Performance is key to success, which is why we are constantly improving the performance of all of our UI components. This blog takes a look at some of the improvements made to one of our most popular UI components: the TreeView.
Developers have always been obsessed by performance. What's behind this obsession?
Short answer: Fast interactions and user experiences are key to the product's success. Kendo UI users are building out products that need to be successful, so our UI components need to have the performance to match. This is why we are also obsessed with improving the performance of all of our UI components, especially the ones that deal with lots of data. For this particular blog post we want to focus on one of our most popular UI components: the TreeView. When it comes to Kendo UI TreeView performance, there are a few things that we should measure and take into consideration, namely:
The goal of this blog post is to show you what optimizations have been made and what else could be done to enhance your experience with the Kendo UI TreeView.
Receiving reports for slow performance always ring a bell to developers. Whether it is from team members or through end-users, it seems we can always make something faster. We always have a theoretical maximum that can be achieved within a browser, and sometimes it ends up being a bit of an uphill battle against slowness and issues from various browsers. That being said, the overall scripting time of web components must always be evaluated. Just to give some insight, here are a few things that were reported to us by users dealing with the TreeView in their day-to-day:
We started analyzing and researching how to get better performance with our Kendo UI TreeView. We revised the client-side scripting time for all TreeView operations and took a deep, hard look at the component. This helped us identify a couple of bottlenecks in our code, which are prime areas for improving performance.
So, what did we do to get rid of these bottlenecks?
As with almost any code base, looking back at how something is implemented with years of experience under your belt can lead to seeing new ways of tackling old problems. As we were pouring through our own code, we found several areas that we could refactor. Without getting into nitty-gritty details, we were able to optimize sections of our existing code that helped with some initial performance gain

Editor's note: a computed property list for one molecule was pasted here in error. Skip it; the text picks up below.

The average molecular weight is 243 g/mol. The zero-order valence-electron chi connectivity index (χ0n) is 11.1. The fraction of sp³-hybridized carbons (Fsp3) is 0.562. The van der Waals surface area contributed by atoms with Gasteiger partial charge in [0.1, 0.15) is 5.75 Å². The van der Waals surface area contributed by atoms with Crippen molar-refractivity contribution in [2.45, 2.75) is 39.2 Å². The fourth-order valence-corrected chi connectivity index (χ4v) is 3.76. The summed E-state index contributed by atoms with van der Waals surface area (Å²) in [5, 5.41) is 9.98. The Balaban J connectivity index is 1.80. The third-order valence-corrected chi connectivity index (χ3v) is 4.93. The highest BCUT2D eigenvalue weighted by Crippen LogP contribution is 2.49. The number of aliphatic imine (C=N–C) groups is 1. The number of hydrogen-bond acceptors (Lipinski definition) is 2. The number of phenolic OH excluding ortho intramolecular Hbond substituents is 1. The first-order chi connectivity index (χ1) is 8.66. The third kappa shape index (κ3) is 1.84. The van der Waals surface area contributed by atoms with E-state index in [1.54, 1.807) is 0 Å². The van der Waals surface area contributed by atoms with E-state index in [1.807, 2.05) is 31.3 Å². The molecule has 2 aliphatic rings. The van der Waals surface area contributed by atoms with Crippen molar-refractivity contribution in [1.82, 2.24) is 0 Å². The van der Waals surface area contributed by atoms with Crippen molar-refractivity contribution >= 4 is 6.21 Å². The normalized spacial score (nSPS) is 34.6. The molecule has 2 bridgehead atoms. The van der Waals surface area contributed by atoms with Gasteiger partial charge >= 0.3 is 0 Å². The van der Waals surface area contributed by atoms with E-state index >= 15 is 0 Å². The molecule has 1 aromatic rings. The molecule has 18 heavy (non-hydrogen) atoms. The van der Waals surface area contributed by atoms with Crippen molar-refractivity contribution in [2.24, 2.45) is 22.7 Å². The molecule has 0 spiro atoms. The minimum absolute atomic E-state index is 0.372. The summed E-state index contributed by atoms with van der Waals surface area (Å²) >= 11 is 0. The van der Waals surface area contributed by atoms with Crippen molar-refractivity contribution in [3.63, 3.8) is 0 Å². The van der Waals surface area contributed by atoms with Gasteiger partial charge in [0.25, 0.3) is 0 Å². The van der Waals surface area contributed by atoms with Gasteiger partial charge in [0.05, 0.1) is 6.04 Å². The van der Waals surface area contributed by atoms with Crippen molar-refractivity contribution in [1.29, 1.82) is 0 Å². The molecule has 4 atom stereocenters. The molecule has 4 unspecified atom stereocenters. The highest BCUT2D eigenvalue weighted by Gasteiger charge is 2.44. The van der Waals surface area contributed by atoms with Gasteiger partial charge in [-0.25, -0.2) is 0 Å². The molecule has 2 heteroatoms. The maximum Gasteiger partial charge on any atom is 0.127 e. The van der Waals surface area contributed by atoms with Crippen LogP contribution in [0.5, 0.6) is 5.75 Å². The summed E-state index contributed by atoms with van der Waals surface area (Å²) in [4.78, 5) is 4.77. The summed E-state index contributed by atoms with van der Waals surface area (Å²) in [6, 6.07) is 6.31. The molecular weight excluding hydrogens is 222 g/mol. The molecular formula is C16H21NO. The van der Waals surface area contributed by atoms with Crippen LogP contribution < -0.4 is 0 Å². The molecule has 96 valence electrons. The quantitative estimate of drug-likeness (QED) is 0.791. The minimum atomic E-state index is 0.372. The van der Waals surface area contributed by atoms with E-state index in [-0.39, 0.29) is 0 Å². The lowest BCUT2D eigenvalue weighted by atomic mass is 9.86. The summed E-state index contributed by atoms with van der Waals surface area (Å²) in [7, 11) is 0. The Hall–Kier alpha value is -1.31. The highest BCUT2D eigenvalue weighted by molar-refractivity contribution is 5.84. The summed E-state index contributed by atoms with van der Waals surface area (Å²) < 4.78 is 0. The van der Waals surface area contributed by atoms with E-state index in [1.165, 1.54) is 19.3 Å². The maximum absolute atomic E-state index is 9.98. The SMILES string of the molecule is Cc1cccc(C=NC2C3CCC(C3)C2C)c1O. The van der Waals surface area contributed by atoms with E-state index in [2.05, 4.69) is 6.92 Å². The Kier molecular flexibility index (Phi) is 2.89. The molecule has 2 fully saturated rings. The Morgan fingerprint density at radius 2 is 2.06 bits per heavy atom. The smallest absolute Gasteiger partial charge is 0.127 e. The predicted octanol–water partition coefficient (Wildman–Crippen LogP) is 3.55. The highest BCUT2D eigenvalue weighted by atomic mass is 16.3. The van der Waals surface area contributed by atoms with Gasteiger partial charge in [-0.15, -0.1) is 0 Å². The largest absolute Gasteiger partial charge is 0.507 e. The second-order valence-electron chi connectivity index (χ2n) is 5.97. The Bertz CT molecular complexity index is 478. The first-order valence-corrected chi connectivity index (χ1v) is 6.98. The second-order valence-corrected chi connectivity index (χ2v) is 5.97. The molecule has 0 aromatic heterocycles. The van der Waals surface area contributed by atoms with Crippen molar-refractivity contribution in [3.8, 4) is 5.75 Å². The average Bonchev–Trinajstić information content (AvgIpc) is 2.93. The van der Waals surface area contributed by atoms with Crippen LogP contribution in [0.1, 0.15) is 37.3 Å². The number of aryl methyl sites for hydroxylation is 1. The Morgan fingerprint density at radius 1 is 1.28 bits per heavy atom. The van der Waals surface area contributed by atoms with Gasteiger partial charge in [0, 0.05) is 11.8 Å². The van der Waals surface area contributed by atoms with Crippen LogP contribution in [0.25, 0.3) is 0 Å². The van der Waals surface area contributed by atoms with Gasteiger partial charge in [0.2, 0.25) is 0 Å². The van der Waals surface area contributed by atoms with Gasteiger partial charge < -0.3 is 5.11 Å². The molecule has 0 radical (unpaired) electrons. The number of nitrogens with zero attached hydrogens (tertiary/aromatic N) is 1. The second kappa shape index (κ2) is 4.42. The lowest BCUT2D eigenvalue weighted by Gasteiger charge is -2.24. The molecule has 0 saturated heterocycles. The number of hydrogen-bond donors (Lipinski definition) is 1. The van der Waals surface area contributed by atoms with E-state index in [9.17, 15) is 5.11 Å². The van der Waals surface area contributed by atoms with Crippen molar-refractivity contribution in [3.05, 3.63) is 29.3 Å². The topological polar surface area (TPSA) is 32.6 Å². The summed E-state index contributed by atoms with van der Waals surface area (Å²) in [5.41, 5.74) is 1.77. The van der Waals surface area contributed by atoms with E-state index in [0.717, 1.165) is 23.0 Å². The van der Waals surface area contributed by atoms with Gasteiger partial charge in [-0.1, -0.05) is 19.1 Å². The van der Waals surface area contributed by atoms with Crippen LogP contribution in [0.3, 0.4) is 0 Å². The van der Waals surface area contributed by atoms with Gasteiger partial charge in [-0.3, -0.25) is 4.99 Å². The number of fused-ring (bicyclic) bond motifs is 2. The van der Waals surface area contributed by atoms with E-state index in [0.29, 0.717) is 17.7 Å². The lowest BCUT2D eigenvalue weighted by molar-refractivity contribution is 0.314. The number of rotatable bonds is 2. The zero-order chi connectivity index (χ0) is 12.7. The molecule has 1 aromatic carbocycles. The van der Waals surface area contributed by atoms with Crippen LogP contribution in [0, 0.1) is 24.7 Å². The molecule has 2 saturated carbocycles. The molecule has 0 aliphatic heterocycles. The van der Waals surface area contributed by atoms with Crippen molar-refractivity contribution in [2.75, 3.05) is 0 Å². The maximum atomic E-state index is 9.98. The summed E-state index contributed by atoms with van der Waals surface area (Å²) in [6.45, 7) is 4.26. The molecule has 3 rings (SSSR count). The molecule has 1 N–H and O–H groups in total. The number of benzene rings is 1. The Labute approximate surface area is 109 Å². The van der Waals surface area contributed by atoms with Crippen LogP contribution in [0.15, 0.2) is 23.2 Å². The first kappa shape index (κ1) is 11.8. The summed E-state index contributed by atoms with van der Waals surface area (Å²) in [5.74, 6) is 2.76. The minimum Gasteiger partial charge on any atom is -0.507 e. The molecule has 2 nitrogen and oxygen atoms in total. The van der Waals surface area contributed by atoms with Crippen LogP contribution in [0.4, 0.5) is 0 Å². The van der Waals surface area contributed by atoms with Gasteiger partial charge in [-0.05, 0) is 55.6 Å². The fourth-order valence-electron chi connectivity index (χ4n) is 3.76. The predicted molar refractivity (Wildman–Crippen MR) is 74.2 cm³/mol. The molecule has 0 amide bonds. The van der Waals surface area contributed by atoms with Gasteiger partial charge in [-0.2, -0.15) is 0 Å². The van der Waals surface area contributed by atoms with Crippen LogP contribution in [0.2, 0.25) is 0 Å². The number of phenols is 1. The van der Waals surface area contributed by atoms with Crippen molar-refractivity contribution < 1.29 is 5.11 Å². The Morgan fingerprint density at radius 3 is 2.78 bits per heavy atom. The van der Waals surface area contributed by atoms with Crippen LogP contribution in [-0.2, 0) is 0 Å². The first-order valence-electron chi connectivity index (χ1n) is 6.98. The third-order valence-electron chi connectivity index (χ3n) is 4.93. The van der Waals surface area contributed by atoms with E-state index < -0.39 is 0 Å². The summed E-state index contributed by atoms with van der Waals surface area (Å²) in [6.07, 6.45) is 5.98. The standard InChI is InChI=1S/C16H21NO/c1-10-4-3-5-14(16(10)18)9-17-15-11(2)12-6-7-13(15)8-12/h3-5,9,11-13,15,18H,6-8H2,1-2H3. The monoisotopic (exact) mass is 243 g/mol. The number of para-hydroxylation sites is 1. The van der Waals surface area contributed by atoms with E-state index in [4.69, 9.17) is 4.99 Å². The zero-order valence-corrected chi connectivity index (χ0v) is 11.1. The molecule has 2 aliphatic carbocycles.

Optimizing Selectors and Function Calls
Going through the code, we found functions that were repeatedly called for a certain operation. A quick win was reducing the overall number of times these functions were called. Knowing what we know today about the TreeView and implementations our customers have of this component we found several areas for optimization of our code that ultimately improved the code quality of the component. We also had a hunch around the CSS selectors that we used internally and ran several CSS selector efficiency tests. Thanks to this we found areas where we could tweak how we do CSS selectors, including removing occurrences where we used pseudo classes in our selectors.
While these may seem minor up front, all of these items combined gives us quite the performance improvement, even with smaller data sets. Expanding this to thousands of nodes gave us a dramatic performance boost!
An area we realized took a lot of time was traversing through the data items found within any node that has children. Going through and doing something like a filter on the underlying dataSource could take quite a lot of time, which is only made worse when dealing with large data sets. We realized that we could implement a method of caching to improve performance here. The current implementation uses a cached dictionary of dataItems for getting their fields to avoid heavy traversing of the dataSource. This means that scripting time for loading, filtering and expanding nodes ends up greatly benefiting.
The above is just a high level of what has been done. For more precise results and actual data to review, we used local data to test the scripting time of the widget. Below, we will measure the time for Expand operation and the time for Filtering operation.
The code used for testing can be found here in the Kendo UI Dojo (pictured below)
In this sample, the Kendo UI TreeView is configured to show 100 nodes, each containing 100 nodes (10,000 nodes end up being created when all items are expanded).
The Kendo UI TreeView is configured to show 10,000 nodes and dataSource is filtered to show 2,000 nodes.
Everything that has been mentioned in this article are performance gains that can be taken advantage of simply by updating to R1 2019 once it is released. However, there are several ways that a TreeView can be optimized through its implementation and using the available configuration options. Here are some of our recommended options that have been proven to help improve performance across most scenarios today.
All of the above samples were with local data and covered a few common scenarios. Of course, performance depends on the levels of hierarchy and other implementation details so while performance increases are coming across the board, exactly what kind of performance gains you will experience comes down to implementation. The R1 2019 release is just around the corner, so we’re excited to see everyone test and measure these optimizations within their applications. We’ll be informing everyone about the release as we get closer, so start getting excited and keep your eyes out for further announcements!
Joana Ivanova is a Software Engineer on the Progress Kendo UI team. She has previous background as a QA engineer and is passionate about automatization, mathematics and programming. In her spare time, Joana loves playing pool, dancing, hiking and travelling.
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